Yamaha has several standard weighted keys that they use in their digital pianos. Many people don’t really understand the differences between each one though, especially since Yamaha’s own website does not seem to divulge any information on these keys.
If they do, it’s extremely difficult to navigate around their website to find it. Today, I will explain the differences between each keyboard action in a basic manner.
Before I start, you need to have some basic knowledge of an acoustic piano.
Acoustic pianos use strings to make a sound. Each string is of different size. Bass strings are thicker than the treble strings, and at the same time, you need different hammers to hit different strings. Bigger and heavier hammers are used to hit the lower notes while the smaller and lighter hammers are used to hit the higher notes.
What this does is create a unique feel for every single key. The keys in the lower notes feel heavier than the keys in the higher notes.
Digital pianos, though, don’t have this entire mechanism within the compact machine. Instead, it uses samples of sounds to recreate the sound of an acoustic piano.
However, that means that the keys all feel the same. To help simulate the feel of an acoustic piano, companies have created a graded and weighted action keyboard. Each digital piano has a graded keyboard, which means that the keys get heavier as the notes get lower. Naturally, this also means that they are weighted.
Now, that you are equipped with this basic knowledge, we can discuss the differences between each key.
GST (Graded Soft Touch)
The Graded Soft Touch technology is used in the most basic Yamaha digital pianos. These are what you would call the “cheapest” action. They are graded like an actual piano but they are extremely light.
In other words, the higher notes feel lighter than the lower notes, but because they are so light, they don’t feel like they give off enough resistance. Some people call the GST as being “semi-weighted”, which is a simple way of describing it.
These are not for serious pianists. Rather, these keys are primarily for casual players. The keys just simulate the feel of an acoustic piano at all.
GHS (Graded Hammer Standard)
Now, these keys are much closer to simulating the feel of an acoustic piano. These are typically in the “entry-level” digital pianos, which are more expensive than the models using the GST action.
The GHS keyboards are graded, and the keys aren’t so light as to be considered “negligible”. The GHS is still lighter than your average acoustic piano, but they are good enough for the beginner.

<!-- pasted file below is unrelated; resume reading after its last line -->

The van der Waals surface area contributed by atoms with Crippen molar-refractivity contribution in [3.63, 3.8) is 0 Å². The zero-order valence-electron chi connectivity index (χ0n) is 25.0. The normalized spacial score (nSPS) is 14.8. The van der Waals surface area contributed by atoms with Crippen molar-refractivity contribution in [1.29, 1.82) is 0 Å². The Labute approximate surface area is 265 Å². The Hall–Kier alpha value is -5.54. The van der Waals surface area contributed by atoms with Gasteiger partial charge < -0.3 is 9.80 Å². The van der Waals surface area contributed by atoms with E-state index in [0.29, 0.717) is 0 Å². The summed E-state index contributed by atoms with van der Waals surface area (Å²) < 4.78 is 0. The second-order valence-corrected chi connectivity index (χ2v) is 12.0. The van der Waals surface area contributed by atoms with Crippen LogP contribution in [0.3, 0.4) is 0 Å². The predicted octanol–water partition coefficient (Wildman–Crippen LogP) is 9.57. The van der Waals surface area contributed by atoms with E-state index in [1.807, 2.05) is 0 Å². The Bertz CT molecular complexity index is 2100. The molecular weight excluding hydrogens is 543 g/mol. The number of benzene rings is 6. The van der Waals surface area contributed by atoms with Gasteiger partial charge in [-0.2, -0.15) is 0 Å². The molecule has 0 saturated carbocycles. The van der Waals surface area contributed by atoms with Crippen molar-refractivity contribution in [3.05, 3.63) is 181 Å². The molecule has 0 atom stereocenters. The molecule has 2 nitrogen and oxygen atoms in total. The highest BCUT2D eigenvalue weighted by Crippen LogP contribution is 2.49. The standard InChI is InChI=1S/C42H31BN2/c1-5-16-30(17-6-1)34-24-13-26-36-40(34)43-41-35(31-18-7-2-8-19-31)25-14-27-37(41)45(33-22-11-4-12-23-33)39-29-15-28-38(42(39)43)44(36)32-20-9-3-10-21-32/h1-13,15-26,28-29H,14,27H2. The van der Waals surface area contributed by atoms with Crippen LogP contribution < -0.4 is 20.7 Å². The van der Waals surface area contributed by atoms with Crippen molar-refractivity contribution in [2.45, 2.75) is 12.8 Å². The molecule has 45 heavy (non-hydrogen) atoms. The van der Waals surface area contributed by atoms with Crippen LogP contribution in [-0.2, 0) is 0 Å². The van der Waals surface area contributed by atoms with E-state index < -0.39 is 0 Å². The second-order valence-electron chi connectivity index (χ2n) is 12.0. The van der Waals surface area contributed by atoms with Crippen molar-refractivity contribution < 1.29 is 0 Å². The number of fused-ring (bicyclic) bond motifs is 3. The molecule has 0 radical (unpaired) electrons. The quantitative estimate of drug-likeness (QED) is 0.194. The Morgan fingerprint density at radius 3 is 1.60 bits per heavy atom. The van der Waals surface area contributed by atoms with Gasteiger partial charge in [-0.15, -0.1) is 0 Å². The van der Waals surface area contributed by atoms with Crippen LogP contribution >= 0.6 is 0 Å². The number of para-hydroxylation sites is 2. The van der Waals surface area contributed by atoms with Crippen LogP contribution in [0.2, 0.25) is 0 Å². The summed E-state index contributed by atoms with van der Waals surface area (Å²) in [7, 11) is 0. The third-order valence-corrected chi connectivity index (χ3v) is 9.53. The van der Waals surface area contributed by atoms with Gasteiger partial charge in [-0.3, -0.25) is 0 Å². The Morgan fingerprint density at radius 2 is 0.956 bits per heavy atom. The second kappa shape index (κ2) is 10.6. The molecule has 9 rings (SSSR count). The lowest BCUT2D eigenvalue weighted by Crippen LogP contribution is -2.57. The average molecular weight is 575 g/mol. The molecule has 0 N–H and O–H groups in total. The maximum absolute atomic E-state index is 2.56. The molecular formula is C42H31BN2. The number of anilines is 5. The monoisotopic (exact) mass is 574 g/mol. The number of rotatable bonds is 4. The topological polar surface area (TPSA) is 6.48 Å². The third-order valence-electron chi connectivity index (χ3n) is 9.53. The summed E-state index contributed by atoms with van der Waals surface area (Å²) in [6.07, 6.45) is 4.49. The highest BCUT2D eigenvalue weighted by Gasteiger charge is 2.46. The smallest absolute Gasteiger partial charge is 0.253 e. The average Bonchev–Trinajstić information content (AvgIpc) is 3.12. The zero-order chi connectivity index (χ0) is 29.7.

The GHS feature is recommended for beginners who need weighted keys to develop the right techniques. Without weighted keys, many pianists tend to develop bad habits and lose self-confidence when they need to adjust.
GH/GHE (Graded Hammer Effect)
Finally, we get to the GH/E action (GH and GHE are the same thing), and this action is much better than GHS. It’s not just graded accurately, but it also very accurately simulates the grand piano in weight.
If you’re an intermediate level player, you want to go for at least the GH/E action. It’s seriously a huge improvement over the GHS, which is merely an acceptable form for beginners. Despite this, Yamaha has managed to create even better keys…
GH3 (Graded Hammer 3)
The Graded Hammer 3 technology is Yamaha’s new and ultimate action. In many ways, it’s similar to the GH/E feature, but there are a few differences. The major difference is that the GH3 has a third sensor.
What this does is allow the user to allow faster repetitions, which allow him/her to play much more quickly. Other than that, it allows you to experience the weight of the keys even more by allowing you to feel the weight even in its most depressed state.
This means that you will feel the full weight of the keys even when you press the keys all the way done.
NW (Natural Wood)
The Natural Wood action is basically the GH3 with one exception. It uses white, wooden keys. Some say that there is a slight difference in how these two play in that the NW keys feel “harder” and slightly closer to the acoustic piano.
This option is completely up to the user though since it uses the exact same action as the GH3. It may or may not be worth the extra dollars.